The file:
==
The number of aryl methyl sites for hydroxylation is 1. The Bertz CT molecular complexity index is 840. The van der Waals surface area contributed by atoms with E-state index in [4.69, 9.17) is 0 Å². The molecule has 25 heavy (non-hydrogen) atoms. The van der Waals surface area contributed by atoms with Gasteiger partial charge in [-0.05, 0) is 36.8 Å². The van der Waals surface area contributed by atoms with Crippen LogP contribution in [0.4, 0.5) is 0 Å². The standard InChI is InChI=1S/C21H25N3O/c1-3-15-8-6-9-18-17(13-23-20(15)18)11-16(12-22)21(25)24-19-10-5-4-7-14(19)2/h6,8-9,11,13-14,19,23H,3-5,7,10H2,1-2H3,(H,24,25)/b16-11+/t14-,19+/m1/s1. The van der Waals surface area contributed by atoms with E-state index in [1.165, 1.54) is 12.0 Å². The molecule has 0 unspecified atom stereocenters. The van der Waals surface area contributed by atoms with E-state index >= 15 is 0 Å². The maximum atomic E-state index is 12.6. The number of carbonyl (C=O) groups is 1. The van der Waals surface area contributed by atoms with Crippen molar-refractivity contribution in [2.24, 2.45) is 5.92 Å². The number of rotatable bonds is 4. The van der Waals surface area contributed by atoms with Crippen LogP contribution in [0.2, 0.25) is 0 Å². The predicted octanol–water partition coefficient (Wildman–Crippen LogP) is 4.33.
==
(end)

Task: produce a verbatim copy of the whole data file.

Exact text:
The number of aryl methyl sites for hydroxylation is 1. The Bertz CT molecular complexity index is 840. The van der Waals surface area contributed by atoms with E-state index in [4.69, 9.17) is 0 Å². The molecule has 25 heavy (non-hydrogen) atoms. The van der Waals surface area contributed by atoms with Gasteiger partial charge in [-0.05, 0) is 36.8 Å². The van der Waals surface area contributed by atoms with Crippen LogP contribution in [0.4, 0.5) is 0 Å². The standard InChI is InChI=1S/C21H25N3O/c1-3-15-8-6-9-18-17(13-23-20(15)18)11-16(12-22)21(25)24-19-10-5-4-7-14(19)2/h6,8-9,11,13-14,19,23H,3-5,7,10H2,1-2H3,(H,24,25)/b16-11+/t14-,19+/m1/s1. The van der Waals surface area contributed by atoms with E-state index in [1.165, 1.54) is 12.0 Å². The molecule has 0 unspecified atom stereocenters. The van der Waals surface area contributed by atoms with E-state index >= 15 is 0 Å². The maximum atomic E-state index is 12.6. The number of carbonyl (C=O) groups is 1. The van der Waals surface area contributed by atoms with Crippen molar-refractivity contribution in [2.24, 2.45) is 5.92 Å². The number of rotatable bonds is 4. The van der Waals surface area contributed by atoms with Crippen LogP contribution in [0.2, 0.25) is 0 Å². The predicted octanol–water partition coefficient (Wildman–Crippen LogP) is 4.33.